When the plan was defeated, Ken Ham announced on the Internet that the defeat was clearly god’s will, and revealed unto them that god had other plans for their ministry. Guess so. And now you know the rest of the story.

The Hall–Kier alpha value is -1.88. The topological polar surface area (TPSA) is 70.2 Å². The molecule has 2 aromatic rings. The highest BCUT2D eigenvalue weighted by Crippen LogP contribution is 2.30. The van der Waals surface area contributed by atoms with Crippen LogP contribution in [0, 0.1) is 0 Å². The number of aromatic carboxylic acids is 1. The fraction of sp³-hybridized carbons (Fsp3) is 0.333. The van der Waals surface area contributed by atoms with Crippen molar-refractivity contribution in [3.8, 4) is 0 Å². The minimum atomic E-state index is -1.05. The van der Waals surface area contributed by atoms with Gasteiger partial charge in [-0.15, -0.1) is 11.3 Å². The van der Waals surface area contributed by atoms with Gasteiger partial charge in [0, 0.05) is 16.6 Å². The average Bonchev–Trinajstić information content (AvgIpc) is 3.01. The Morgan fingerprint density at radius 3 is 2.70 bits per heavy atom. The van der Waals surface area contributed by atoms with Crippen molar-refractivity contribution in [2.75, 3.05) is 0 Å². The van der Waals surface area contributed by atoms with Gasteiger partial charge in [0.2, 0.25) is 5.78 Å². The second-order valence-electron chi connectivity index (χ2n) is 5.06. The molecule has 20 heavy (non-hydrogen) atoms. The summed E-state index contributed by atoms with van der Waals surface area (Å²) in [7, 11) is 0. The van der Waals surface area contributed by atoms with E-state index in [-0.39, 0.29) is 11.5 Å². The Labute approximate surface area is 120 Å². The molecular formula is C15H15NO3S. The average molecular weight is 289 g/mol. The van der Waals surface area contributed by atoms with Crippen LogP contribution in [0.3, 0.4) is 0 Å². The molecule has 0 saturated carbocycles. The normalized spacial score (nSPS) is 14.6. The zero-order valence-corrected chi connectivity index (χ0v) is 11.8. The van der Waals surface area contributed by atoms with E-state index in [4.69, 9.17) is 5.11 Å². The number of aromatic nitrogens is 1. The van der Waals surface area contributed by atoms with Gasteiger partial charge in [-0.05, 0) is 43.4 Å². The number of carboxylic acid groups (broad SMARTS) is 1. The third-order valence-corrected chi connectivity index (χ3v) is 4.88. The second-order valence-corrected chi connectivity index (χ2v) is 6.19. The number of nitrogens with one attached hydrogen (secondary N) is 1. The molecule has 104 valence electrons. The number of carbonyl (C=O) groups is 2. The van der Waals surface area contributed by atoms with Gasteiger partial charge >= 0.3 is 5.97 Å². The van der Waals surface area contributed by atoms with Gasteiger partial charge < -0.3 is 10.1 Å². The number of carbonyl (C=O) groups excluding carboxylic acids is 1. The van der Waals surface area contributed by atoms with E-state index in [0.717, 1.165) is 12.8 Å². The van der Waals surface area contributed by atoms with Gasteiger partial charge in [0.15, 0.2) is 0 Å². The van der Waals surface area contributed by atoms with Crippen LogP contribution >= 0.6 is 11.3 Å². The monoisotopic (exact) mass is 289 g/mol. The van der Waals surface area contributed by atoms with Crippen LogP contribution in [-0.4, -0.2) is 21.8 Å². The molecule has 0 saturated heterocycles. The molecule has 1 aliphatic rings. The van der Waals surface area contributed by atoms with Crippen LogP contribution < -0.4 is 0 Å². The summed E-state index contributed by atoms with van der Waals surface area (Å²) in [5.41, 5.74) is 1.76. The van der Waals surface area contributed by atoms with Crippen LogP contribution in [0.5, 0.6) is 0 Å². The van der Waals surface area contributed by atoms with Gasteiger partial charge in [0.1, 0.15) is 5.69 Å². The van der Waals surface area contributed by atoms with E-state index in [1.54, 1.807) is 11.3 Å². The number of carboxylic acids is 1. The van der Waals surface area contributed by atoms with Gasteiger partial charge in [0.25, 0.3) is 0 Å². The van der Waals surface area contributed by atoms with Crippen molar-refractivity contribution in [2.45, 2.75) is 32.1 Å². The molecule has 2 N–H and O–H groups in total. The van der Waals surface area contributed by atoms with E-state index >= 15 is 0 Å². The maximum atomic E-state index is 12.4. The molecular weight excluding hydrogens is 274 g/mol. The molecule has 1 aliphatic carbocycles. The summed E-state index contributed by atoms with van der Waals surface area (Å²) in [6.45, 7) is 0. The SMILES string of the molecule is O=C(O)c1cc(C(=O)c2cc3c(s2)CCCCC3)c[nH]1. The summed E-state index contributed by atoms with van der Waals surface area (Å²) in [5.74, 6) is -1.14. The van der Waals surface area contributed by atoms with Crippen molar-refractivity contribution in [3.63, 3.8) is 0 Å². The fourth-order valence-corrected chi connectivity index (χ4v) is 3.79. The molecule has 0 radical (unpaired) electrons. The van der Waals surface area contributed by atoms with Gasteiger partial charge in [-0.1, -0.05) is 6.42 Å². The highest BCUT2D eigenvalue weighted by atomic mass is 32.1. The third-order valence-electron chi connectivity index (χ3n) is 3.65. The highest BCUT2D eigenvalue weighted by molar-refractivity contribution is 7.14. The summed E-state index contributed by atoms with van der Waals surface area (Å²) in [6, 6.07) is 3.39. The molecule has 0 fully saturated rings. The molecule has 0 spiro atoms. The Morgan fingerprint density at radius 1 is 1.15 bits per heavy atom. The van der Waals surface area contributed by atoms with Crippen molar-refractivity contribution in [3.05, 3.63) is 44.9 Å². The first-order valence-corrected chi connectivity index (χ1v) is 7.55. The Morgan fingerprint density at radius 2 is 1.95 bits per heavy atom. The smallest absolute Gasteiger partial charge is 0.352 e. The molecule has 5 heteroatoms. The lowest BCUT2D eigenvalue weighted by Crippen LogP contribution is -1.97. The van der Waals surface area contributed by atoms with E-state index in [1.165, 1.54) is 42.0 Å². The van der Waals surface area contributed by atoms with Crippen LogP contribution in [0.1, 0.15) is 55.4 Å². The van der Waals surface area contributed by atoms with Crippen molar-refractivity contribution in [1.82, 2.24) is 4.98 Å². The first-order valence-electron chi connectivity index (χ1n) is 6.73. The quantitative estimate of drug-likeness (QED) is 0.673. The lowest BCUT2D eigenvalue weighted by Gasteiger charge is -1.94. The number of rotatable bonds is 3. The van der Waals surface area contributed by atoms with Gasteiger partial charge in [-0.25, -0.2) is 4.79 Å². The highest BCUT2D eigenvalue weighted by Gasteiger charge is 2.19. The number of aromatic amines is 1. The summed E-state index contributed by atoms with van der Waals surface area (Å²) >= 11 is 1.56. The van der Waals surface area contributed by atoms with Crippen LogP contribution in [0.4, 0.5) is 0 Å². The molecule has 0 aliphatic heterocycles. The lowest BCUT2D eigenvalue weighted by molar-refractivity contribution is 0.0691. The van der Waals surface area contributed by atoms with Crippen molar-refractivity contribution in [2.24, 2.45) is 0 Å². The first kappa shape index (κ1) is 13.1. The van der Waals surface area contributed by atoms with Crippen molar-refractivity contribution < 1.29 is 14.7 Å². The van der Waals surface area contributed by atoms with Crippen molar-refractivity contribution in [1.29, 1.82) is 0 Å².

[Update: In 1998, Ken Ham and Answers in Genesis attempted a second time to build their museum/warehouse/office complex on land in Boone Country, Kentucky--far away from Big Bone Link State Park, but nevertheless land that again required rezoning from recreational to commercial. They were again defeated, this time at the Zoning Board stage, by a coalition of rural neighbors who opposed their efforts by demonstrating that the proposed AiG complex would be devoted primarily to commercial activities that would have a negative impact on the rural environment. Again, Ham and AiG blamed their defeat on the "secular humanists" despite the fact that, this time, Ed and Helen Kagin and other FIG members stayed away from the controversy and did not oppose AiG's rezoning attempt by speaking at the Zoning Board hearing (because the proposed museum was not on the main road to Big Bone Lick and thus would not attract tourists traveling to the state park and suck them in to AiG's pseudoscientific propaganda displays). AiG appealed the zoning decision to the Fiscal Court, but they lost there, too. This means AiG has lost four times in their attempts to build their commercial enterprise on recreational property. The irony, of course, is that Ham and AiG could have built their museum/office complex three years ago on nearby and easily-accessible commercial land with no problem whatsoever, but for some reason they continue to want to be located in the country, presumably for aesthetic reasons. Answers in Genesis museum donors and monetary supporters should question that organization's leaders' ineffective, costly, and counterproductive activities, for the leaders must have some sort of fiduciary responsibility to the organization and its supporters. Ken Ham and AiG have stated that they plan to appeal the Fiscal Court's ruling in a Kentucky appeals court. Steven Schafersman, November, 1998]